(Laughs) Oh no. My family was not into shero shayari at all, the nearest they came to creativity was my fathers’s pet name ‘Dilgeer’ which means a melancholic soul. But since the age of 14 I used to love listening to poetry as I was sentimental. I would spend hours just walking on the roof of my home. Then when I bought a book on poetry by Hind Pocket books my interest in penning what I used to think developed. That’s how I began writing. Then I became a shagird (student) of Wali Asi Saheb and the sky was the limit for me.
Despite being so popular you are not known to attend many mushayaras in India and never go to any in Lucknow either. Why so?
Well to be honest, I don’t believe a true shayar should attend mushayaras today as these functions have denigrated to a level which is not befitting a poets stature. Kabir the well known sufi poet was born with the talent of saying shers but he never attended a single mushayara, he was just committed to his art and truly expressed his emotions. Today people cash in on emotions, the couplets poets recite now have no relevance in modern times. Naturally these shers are said for effect not coming from the heart. Shayari should reflect contemporary society but most poets don’t know how to pen such muse and border on vulgarity. I most certainly would not want to be a part of such a gathering, so I just avoid attending some functions. Those who know my work read my books and understand what I write about.
It can’t be all that bad?
Well it is. To give you a small example, when a sher is said clapping is taboo and it is an insult to the spirit of the shayari being read, it is against poetic etiquette. But these days in every poetry session the poets themselves encourage the audience to clap for them after every sher. So nowadays the so called creative fabric are not even aware what is the proper behavior while saying a sher. So what can you expect from them when it comes to creativity.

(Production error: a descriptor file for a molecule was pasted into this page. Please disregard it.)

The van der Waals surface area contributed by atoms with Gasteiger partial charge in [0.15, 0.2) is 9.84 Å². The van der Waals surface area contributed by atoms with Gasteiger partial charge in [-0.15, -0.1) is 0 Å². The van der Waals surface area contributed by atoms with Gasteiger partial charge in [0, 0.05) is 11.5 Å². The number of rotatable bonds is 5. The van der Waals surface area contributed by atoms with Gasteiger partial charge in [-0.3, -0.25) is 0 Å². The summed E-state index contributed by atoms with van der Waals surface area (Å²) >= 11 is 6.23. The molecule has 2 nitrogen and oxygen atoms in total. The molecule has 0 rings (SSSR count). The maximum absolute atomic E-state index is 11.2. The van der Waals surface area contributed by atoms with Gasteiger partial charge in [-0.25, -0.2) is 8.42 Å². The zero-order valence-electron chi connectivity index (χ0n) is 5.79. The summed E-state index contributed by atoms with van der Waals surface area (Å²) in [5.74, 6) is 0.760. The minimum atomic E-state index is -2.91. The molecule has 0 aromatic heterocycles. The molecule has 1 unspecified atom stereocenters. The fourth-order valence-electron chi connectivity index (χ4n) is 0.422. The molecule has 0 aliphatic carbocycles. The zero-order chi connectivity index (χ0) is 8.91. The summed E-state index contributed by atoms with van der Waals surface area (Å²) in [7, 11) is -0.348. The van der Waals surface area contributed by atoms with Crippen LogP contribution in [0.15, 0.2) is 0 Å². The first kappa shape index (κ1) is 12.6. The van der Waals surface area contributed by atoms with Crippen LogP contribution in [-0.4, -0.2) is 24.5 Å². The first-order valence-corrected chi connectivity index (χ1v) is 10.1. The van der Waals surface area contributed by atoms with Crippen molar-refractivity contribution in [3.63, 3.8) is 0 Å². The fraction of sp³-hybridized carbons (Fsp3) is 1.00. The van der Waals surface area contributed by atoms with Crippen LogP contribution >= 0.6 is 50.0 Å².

Whom do you consider your biggest critic?
Myself. Arz kiya hai, "Mujhse Badkar Kaun hai dushman mera mere siwa. Hai mumkin meri hi zaat le doobe muhje" (There is no greater enemy of mine than myself, its possible I may destroy myself one day). What I mean to say is that a poet should live in the moment. Lamho mein jeena seekh lena chaiye (they should learn to live in the moment) only them they will be able to evolve on a daily basis. I set a benchmark for myself and I am brutally honest when I critique my own work. If I don’t do that the subjects I write on come back to haunt me, kyunki kirdar shero mein apna haq mangte hain muhjse (the characters in my poetry ask for justice for themselves to be treated and written about honestly).
You have a unique style of expressing your emotions through poetry, full of pain and melancholy. Why so?
Kiya Zindagi ne pehle har tarah se mustradd mujhko. Phir Uske baad bakshi mere hone ki sanat mujko (Life rejected me in every way before it gave me the honor that was due to be). So I guess I learnt a lot from life and the different aspects that I lived through which then finds expression in my poetry.
What about your family, what is their opinion to your shayari? Your daughter Asmit is known to call you a khazana(treasure).
(Smiles) Yes her various links on the net have shers I have penned. But I am deeply indebted to my wife and daughter for the support they have shown me. Has it not been for them I would have never reached the place I have through my work. The best I can describe what my family mean to me is through two shers I penned for them, “Meri Khatir Jisne Duniya Bhar Ki Khushiyan Chod Di, sochtha hoon usko kya mila mere siwa” (I often think she who has turned away all the world’s happiness what has she got expect me in return.) “Kabhi dekhi nahin koi shikayat uski ankho mein. Who meri Bebasi aur Bekasi shayad samajhtha tha” (I have never seen any complaints in their eyes ever, maybe they understand my helplessness.)
All we can say is Wah! Shaad Saheb Wah!
(The author is a Special Correspondent to Citizen News Service (CNS) and also the Director of Saaksham Foundation. Email: firstname.lastname@example.org)